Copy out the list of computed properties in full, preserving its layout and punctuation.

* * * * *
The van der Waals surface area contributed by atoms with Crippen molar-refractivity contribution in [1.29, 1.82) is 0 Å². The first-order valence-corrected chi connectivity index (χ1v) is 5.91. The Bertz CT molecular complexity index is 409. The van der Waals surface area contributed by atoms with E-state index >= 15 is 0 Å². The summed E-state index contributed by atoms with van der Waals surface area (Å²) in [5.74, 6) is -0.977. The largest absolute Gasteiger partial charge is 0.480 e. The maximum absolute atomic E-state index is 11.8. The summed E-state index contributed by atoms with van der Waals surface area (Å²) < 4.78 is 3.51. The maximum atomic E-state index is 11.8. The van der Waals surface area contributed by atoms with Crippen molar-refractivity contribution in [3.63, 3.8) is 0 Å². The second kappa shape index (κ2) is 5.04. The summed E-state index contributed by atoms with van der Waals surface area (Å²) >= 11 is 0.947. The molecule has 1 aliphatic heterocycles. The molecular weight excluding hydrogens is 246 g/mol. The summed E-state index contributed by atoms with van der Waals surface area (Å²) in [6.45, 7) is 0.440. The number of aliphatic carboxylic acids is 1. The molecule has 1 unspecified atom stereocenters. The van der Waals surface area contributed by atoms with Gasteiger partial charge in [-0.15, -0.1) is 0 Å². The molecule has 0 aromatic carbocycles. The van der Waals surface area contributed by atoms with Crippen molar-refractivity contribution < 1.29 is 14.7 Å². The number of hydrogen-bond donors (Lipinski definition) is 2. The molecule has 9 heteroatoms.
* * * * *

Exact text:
The van der Waals surface area contributed by atoms with Crippen molar-refractivity contribution in [1.29, 1.82) is 0 Å². The first-order valence-corrected chi connectivity index (χ1v) is 5.91. The Bertz CT molecular complexity index is 409. The van der Waals surface area contributed by atoms with E-state index >= 15 is 0 Å². The summed E-state index contributed by atoms with van der Waals surface area (Å²) in [5.74, 6) is -0.977. The largest absolute Gasteiger partial charge is 0.480 e. The maximum absolute atomic E-state index is 11.8. The summed E-state index contributed by atoms with van der Waals surface area (Å²) < 4.78 is 3.51. The maximum atomic E-state index is 11.8. The van der Waals surface area contributed by atoms with Crippen molar-refractivity contribution in [3.63, 3.8) is 0 Å². The second kappa shape index (κ2) is 5.04. The summed E-state index contributed by atoms with van der Waals surface area (Å²) >= 11 is 0.947. The molecule has 1 aliphatic heterocycles. The molecular weight excluding hydrogens is 246 g/mol. The summed E-state index contributed by atoms with van der Waals surface area (Å²) in [6.45, 7) is 0.440. The number of aliphatic carboxylic acids is 1. The molecule has 1 unspecified atom stereocenters. The van der Waals surface area contributed by atoms with Gasteiger partial charge in [-0.15, -0.1) is 0 Å². The molecule has 0 aromatic carbocycles. The van der Waals surface area contributed by atoms with Crippen molar-refractivity contribution < 1.29 is 14.7 Å². The number of hydrogen-bond donors (Lipinski definition) is 2. The molecule has 9 heteroatoms.